Thursday, July 02, 2009

Telling Too Much

The phrase confessional journalism maybe relatively new but the genre is definitely familiar. Hadley Freeman describes its characteristics with remarkable accuracy :

Here's how it goes: a female journalist describes her obsession with her weight/breasts/ageing face/food or alcohol problems/inability to have a happy relationship. The article is illustrated by the journalist looking as miserable as possible. There are tales of daily woe. It concludes with the writer still sufficiently unhappy to be commissionable for another very similar piece.

While online and print media are replete with example of such outpourings - kvetching is certainly not the exclusive realm of women. Men will chronicle just as faithfully their many problems with women, alcohol, career (or the lack of one) among a host of other topics. That Freeman considers confessional journalism a serious setback to "feminism" is a testament to the fragility (if not irrelevance) of the movement itself.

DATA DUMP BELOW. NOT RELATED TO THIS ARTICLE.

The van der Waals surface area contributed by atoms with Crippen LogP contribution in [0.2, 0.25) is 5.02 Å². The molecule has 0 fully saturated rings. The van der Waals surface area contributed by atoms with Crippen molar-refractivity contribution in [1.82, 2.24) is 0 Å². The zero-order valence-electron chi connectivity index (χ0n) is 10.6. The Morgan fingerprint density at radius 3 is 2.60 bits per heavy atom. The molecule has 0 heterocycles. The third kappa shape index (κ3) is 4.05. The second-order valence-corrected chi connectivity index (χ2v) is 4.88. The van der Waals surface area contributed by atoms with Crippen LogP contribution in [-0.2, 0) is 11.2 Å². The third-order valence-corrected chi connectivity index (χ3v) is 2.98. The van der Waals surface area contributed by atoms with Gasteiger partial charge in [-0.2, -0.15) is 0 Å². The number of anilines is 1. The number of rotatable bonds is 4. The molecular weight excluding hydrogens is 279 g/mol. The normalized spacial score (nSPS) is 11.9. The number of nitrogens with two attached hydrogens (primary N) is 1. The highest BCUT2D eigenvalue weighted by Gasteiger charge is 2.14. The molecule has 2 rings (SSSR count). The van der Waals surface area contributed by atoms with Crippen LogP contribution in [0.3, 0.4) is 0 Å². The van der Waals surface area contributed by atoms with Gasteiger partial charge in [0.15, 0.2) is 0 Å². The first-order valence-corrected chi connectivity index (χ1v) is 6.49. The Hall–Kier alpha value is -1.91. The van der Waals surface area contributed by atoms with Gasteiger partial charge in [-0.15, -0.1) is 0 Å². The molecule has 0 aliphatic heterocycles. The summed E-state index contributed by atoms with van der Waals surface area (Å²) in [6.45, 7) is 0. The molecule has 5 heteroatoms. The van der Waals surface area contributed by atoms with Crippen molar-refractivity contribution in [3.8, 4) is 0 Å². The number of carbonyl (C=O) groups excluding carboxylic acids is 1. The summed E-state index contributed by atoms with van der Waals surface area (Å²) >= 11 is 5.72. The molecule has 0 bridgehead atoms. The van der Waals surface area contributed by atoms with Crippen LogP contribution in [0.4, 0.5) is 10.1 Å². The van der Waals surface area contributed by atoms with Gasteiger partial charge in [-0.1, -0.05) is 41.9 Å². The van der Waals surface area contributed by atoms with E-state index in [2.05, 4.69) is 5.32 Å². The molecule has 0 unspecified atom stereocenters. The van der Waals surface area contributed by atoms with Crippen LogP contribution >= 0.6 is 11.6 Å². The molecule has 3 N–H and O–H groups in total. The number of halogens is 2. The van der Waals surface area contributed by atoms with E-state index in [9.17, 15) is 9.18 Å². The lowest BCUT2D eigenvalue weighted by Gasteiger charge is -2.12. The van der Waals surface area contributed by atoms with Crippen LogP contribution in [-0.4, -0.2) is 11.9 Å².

Aside from everything else, this kind of journalism sets feminism back by about 50 years, because not only does it perpetuate offensive stereotypes about women as needy, helpless, childlike narcissists, it suggests that the most interesting thing a woman can offer up to others is her own battered, starved, bloated, enhanced or reduced body. And that seems a lot sadder to me than any shocking revelation I ever read in a single piece of confessional journalism.

Confessional writing is often the interesting thing a man or a woman can write. Take away the designation of "journalism" and describe it as an "essay" and there is no problem at all.

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